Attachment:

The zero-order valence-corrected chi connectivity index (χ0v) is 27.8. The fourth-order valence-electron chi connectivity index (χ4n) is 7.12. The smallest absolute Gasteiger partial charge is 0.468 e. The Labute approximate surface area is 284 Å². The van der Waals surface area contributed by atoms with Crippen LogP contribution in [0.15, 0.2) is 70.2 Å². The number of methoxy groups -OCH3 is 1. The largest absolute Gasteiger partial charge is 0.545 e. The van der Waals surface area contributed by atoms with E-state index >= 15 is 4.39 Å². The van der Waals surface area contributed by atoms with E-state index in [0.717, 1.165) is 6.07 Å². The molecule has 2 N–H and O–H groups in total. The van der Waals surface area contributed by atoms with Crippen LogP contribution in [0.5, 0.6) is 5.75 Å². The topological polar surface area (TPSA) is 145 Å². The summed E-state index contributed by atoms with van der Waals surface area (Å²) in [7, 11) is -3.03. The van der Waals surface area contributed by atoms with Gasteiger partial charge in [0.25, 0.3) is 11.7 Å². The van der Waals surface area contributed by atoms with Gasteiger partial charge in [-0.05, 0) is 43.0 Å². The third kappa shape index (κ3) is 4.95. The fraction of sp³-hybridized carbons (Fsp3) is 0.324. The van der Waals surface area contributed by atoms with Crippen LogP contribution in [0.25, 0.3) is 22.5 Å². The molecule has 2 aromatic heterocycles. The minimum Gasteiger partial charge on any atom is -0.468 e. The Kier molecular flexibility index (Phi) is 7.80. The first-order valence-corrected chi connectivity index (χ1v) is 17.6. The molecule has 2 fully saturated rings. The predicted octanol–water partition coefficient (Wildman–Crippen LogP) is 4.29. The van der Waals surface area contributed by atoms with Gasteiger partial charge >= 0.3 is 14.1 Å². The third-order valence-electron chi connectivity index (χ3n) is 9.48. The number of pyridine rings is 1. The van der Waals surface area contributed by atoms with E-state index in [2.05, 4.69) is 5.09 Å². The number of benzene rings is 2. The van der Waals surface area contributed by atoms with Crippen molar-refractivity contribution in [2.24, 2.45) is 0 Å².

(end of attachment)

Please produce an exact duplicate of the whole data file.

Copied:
The zero-order valence-corrected chi connectivity index (χ0v) is 27.8. The fourth-order valence-electron chi connectivity index (χ4n) is 7.12. The smallest absolute Gasteiger partial charge is 0.468 e. The Labute approximate surface area is 284 Å². The van der Waals surface area contributed by atoms with Crippen LogP contribution in [0.15, 0.2) is 70.2 Å². The number of methoxy groups -OCH3 is 1. The largest absolute Gasteiger partial charge is 0.545 e. The van der Waals surface area contributed by atoms with E-state index >= 15 is 4.39 Å². The van der Waals surface area contributed by atoms with E-state index in [0.717, 1.165) is 6.07 Å². The molecule has 2 N–H and O–H groups in total. The van der Waals surface area contributed by atoms with Crippen LogP contribution in [0.5, 0.6) is 5.75 Å². The topological polar surface area (TPSA) is 145 Å². The summed E-state index contributed by atoms with van der Waals surface area (Å²) in [7, 11) is -3.03. The van der Waals surface area contributed by atoms with Gasteiger partial charge in [0.25, 0.3) is 11.7 Å². The van der Waals surface area contributed by atoms with Gasteiger partial charge in [-0.05, 0) is 43.0 Å². The third kappa shape index (κ3) is 4.95. The fraction of sp³-hybridized carbons (Fsp3) is 0.324. The van der Waals surface area contributed by atoms with Crippen LogP contribution in [0.25, 0.3) is 22.5 Å². The molecule has 2 aromatic heterocycles. The minimum Gasteiger partial charge on any atom is -0.468 e. The Kier molecular flexibility index (Phi) is 7.80. The first-order valence-corrected chi connectivity index (χ1v) is 17.6. The molecule has 2 fully saturated rings. The predicted octanol–water partition coefficient (Wildman–Crippen LogP) is 4.29. The van der Waals surface area contributed by atoms with Gasteiger partial charge >= 0.3 is 14.1 Å². The third-order valence-electron chi connectivity index (χ3n) is 9.48. The number of pyridine rings is 1. The van der Waals surface area contributed by atoms with E-state index in [2.05, 4.69) is 5.09 Å². The number of benzene rings is 2. The van der Waals surface area contributed by atoms with Crippen molar-refractivity contribution in [2.24, 2.45) is 0 Å².